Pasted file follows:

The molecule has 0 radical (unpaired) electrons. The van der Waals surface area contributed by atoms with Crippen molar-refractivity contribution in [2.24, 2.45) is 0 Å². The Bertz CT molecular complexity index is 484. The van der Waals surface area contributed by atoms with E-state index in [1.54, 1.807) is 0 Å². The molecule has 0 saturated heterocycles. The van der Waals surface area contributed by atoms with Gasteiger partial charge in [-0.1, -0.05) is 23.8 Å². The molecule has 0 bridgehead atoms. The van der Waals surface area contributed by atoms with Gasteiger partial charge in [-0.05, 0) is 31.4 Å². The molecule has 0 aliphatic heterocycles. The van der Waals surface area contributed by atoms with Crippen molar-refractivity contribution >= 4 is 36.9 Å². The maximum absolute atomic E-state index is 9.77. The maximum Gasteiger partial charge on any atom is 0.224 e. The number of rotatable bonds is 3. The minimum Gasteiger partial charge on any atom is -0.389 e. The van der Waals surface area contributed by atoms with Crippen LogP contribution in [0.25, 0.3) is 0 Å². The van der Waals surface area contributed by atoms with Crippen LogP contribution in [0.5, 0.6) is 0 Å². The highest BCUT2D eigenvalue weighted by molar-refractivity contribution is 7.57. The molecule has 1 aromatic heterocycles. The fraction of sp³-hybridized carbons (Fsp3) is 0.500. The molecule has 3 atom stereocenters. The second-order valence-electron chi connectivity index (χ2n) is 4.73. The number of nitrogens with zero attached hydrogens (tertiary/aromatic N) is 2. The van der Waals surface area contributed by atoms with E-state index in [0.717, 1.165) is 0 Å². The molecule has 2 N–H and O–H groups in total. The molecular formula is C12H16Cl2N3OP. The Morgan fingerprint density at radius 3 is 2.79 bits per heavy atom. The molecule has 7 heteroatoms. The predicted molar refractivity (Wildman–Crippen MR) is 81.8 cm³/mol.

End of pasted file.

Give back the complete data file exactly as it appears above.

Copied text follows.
The molecule has 0 radical (unpaired) electrons. The van der Waals surface area contributed by atoms with Crippen molar-refractivity contribution in [2.24, 2.45) is 0 Å². The Bertz CT molecular complexity index is 484. The van der Waals surface area contributed by atoms with E-state index in [1.54, 1.807) is 0 Å². The molecule has 0 saturated heterocycles. The van der Waals surface area contributed by atoms with Gasteiger partial charge in [-0.1, -0.05) is 23.8 Å². The molecule has 0 bridgehead atoms. The van der Waals surface area contributed by atoms with Gasteiger partial charge in [-0.05, 0) is 31.4 Å². The molecule has 0 aliphatic heterocycles. The van der Waals surface area contributed by atoms with Crippen molar-refractivity contribution >= 4 is 36.9 Å². The maximum absolute atomic E-state index is 9.77. The maximum Gasteiger partial charge on any atom is 0.224 e. The number of rotatable bonds is 3. The minimum Gasteiger partial charge on any atom is -0.389 e. The van der Waals surface area contributed by atoms with Crippen LogP contribution in [0.25, 0.3) is 0 Å². The van der Waals surface area contributed by atoms with Crippen LogP contribution in [0.5, 0.6) is 0 Å². The highest BCUT2D eigenvalue weighted by molar-refractivity contribution is 7.57. The molecule has 1 aromatic heterocycles. The fraction of sp³-hybridized carbons (Fsp3) is 0.500. The molecule has 3 atom stereocenters. The second-order valence-electron chi connectivity index (χ2n) is 4.73. The number of nitrogens with zero attached hydrogens (tertiary/aromatic N) is 2. The van der Waals surface area contributed by atoms with E-state index in [0.717, 1.165) is 0 Å². The molecule has 2 N–H and O–H groups in total. The molecular formula is C12H16Cl2N3OP. The Morgan fingerprint density at radius 3 is 2.79 bits per heavy atom. The molecule has 7 heteroatoms. The predicted molar refractivity (Wildman–Crippen MR) is 81.8 cm³/mol.